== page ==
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The Need for Urgency in Moving the Philippines' Reform Agenda Forward

June 13, 2012

  • Regular dialogue between the Bank and its development partners strengthens the impact and effectiveness of the World Bank Group program of activities
  • Inputs from development partners are critical for shaping future directions for the World Bank Group
  • Participants agree on the need for urgency to produce results and support reforms under the Aquino government that will improve the lives of poor Filipinos

On May 14, 2012, new World Bank Country Director Motoo Konishi asked government representatives, CSOs, private sector groups, and development partners a few straightforward questions - “Are we supporting the right reforms?  Are we all pulling in the same direction?”  These were basic questions but the answers are critical to informing how the Bank can improve its support to the government’s agenda of improving the lives of the poor in the country.

Mr. Konishi told more than 100 partners and stakeholders who participated at a recently-concluded multi-stakeholder dialogue in Manila, that the World Bank Group recognizes and shares the urgency with which the Aquino government wants to move this agenda forward and to show results.

During the dialogue, participants put their heads together to offer feedback on the Country Assistance Strategy or CAS, which outlines the Bank’s development priorities in the Philippines through mid-2013, and also to highlight emerging issues and options for the Bank to consider in its program going forward.

Bureau of Internal Revenue Commissioner Kim Henares also highlighted the urgency for impact, indicating that  the Aquino administration only has four years left to implement reforms and projects.  An elected president has only one six-year term under the constitution to carry out his programs for the country.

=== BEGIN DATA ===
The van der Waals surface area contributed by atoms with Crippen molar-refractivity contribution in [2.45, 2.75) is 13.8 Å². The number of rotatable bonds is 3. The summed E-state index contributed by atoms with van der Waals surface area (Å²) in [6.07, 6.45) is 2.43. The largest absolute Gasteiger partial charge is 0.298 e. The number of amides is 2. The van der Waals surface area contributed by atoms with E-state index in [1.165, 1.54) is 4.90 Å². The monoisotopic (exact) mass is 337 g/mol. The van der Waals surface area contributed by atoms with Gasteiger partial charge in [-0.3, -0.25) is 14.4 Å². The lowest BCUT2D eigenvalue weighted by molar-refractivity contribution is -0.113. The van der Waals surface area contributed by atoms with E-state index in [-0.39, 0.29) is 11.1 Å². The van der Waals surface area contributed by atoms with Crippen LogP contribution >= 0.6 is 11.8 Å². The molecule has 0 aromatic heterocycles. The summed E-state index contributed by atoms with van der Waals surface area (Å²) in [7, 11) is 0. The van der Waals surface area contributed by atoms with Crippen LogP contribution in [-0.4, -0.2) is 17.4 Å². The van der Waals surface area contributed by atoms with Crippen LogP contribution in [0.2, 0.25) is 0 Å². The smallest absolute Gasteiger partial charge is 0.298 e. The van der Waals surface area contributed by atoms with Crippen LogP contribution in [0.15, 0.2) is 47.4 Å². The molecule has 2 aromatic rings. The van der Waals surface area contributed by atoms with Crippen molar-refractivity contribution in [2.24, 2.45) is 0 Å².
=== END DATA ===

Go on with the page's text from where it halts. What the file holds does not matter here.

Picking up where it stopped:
“We look to the World Bank to share the best practices in the world, to show us how we can get to that practice, and to identify  the cost,” Henares explained in maximizing the time that’s left of the Aquino administration.   Commissioner Henares added that “at the end of the day, it is not about dictating to the government,” stressing that it is up to the government to agree or disagree or to make adjustments.

Edilberto de Jesus, President of the Asian Institute of Management, which co-organized the event with the World Bank Group, expressed confidence in the group of civil servants and cabinet members behind the Aquino government, which he said is a “compelling reason to express hope that we can move forward.”

Representatives from the academe meanwhile underscored the importance of stakeholder involvement in the dialogue process to address the ‘objectivity of policies and interventions.’   During the one-day meeting that sought to provide answers on how to improve the World Bank Group's engagement in the Philippines, participants joined focus groups on job creation, strengthening service delivery (notably health and education) and supporting the poor and vulnerable, including through strengthening the government’s conditional cash transfer program.  These issues will directly affect the formulation of a new Country Partnership Strategy for World Bank Group activities in the Philippines for 2014-2017.   The strategy will be presented to the World Bank Executive Board in July 2013.

From the discussions, participants also recognized the need for exercising urgency from policy development to the implementation stage, as well as the need for further capacity-building at the local government level to improve the delivery of basic services.

During  his keynote note speech, Budget and Management Secretary Florencio Abad  lauded the World Bank Group for pursuing a multi-stakeholder process in developing its country assistance strategy that’s relevant and responsive not only to the government’s development plan, but “more importantly, to the needs of our people.”